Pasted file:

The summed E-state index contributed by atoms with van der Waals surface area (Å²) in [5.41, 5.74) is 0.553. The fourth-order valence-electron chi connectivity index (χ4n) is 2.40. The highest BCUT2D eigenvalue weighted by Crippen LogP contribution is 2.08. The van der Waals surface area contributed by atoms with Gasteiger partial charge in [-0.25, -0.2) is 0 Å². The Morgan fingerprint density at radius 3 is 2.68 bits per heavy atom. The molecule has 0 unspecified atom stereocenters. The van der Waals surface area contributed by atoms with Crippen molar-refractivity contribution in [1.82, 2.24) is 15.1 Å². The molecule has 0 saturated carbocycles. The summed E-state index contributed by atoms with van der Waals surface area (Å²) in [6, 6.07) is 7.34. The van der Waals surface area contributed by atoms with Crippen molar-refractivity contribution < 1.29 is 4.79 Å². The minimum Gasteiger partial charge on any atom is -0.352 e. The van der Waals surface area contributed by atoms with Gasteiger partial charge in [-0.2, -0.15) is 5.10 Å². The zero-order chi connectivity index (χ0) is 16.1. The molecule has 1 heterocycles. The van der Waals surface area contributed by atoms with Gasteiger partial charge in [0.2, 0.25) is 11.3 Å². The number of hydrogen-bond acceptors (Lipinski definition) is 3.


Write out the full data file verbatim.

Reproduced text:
The summed E-state index contributed by atoms with van der Waals surface area (Å²) in [5.41, 5.74) is 0.553. The fourth-order valence-electron chi connectivity index (χ4n) is 2.40. The highest BCUT2D eigenvalue weighted by Crippen LogP contribution is 2.08. The van der Waals surface area contributed by atoms with Gasteiger partial charge in [-0.25, -0.2) is 0 Å². The Morgan fingerprint density at radius 3 is 2.68 bits per heavy atom. The molecule has 0 unspecified atom stereocenters. The van der Waals surface area contributed by atoms with Crippen molar-refractivity contribution in [1.82, 2.24) is 15.1 Å². The molecule has 0 saturated carbocycles. The summed E-state index contributed by atoms with van der Waals surface area (Å²) in [6, 6.07) is 7.34. The van der Waals surface area contributed by atoms with Crippen molar-refractivity contribution < 1.29 is 4.79 Å². The minimum Gasteiger partial charge on any atom is -0.352 e. The van der Waals surface area contributed by atoms with Gasteiger partial charge in [-0.2, -0.15) is 5.10 Å². The zero-order chi connectivity index (χ0) is 16.1. The molecule has 1 heterocycles. The van der Waals surface area contributed by atoms with Gasteiger partial charge in [0.2, 0.25) is 11.3 Å². The number of hydrogen-bond acceptors (Lipinski definition) is 3.